For example, an equipment manufacturer started to move to reuse around eight years ago and realized that it needed to switch from selling equipment to a pay-per-use model. Pay per use created the appropriate business model for the manufacturer to recover equipment, refurbish it, send it back to the customer and to design the equipment for reusability. This evolution has triggered the development of new competencies such as managing the state and life cycle of different components for reuse and to change them only when needed.

It is crucial to understand that this kind of business model transformation has many implications for the economic sustainability of a company. In many aspects, it is similar to software companies moving from selling software to the software-as-a-service (SaaS) model. It changes cash flow generation: Rather than a one-off upfront payment, it creates a stream of recurring payments over time. As a consequence, the equipment becomes the property of the vendor and it should be financed by the vendor. Thus, the finance model changes substantially.

It also creates a need to transform the way customers buy, with knock-on implications for the way clients’ purchasing departments work. They are no longer buying a product but a service or solution.

Thankfully, digitalization is now making this kind of transformation viable. Through the Internet of Things and industry 4.0, for example, the vendor can monitor the state of equipment remotely. And, finally, it requires a new level of trust between the supplier and the customer and a joint development plan to work further on reusability and the circular economy.

Imagine the ideal future and make it happen

While this level of transformation might seem complex and formidable, it is important to remember that most successes in this field have taken many years to develop and achieve and, like most transformations, required a constant stream of trial and error to learn and build a better model.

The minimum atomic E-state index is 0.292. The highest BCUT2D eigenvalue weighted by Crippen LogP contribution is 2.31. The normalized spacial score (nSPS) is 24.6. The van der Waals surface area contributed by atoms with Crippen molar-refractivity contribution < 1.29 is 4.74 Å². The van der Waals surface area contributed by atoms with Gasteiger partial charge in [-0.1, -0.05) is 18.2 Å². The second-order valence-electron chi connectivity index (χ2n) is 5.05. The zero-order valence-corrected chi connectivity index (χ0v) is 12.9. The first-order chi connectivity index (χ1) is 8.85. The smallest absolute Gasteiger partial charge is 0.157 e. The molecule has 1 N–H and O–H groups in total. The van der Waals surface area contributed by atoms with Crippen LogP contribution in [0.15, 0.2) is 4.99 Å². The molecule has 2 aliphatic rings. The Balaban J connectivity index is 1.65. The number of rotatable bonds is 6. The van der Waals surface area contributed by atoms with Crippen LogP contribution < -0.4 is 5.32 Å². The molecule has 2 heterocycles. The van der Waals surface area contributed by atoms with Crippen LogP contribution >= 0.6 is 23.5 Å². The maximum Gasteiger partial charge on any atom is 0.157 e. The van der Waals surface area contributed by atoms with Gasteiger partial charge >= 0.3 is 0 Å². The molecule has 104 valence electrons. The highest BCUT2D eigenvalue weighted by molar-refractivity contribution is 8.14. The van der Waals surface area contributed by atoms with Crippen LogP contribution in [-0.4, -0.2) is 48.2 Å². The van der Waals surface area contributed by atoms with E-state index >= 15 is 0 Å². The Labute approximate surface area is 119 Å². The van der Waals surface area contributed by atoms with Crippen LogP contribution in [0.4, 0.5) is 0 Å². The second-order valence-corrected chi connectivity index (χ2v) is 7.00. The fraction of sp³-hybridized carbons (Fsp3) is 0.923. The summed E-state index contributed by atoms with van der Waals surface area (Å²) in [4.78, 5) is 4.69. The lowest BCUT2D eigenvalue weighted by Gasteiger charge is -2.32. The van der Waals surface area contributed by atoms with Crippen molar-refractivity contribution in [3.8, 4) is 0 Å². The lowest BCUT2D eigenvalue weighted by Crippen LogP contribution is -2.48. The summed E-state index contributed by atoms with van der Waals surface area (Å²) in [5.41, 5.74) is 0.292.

The dilemma is that, if we start in an incremental way by focusing and investing solely on recycling first, we might create future disincentives for the addition and adoption of reuse.

So, we cannot work incrementally.

Instead, we should create a vision of how our whole industry might function in 10 years by maximizing the potential for a mix of reuse, reduction and recycling. Based on that vision, we should work backwards to develop the evolutionary steps that will lead the company towards it. This the path that long term successes in the circular economy are following.

To move to a future in which we can reuse the materials in our PCs, laptops, mobile phones and tablets, companies need to imagine that future and commit to a concrete plan to get there, while convincing clients and consumers that reuse is a better option and managing each transformation proactively.


Supply chain

Carlos Cordon

Professor of Strategy and Supply Chain Management

Carlos Cordon is a Professor of Strategy and Supply Chain Management. Professor Cordon’s areas of interest are digital value chains, supply and demand chain management, digital lean, and process management.

Portrait of Edwin Wellian

Edwin Wellian

Freelance Research Associate at IMD

Edwin Wellian is an independent business researcher focusing on the human story behind business transformations. His case studies are popular amongst business executives attending business schools who want to relate themselves to the main actors in each of these cases and learn from their mistakes or successes.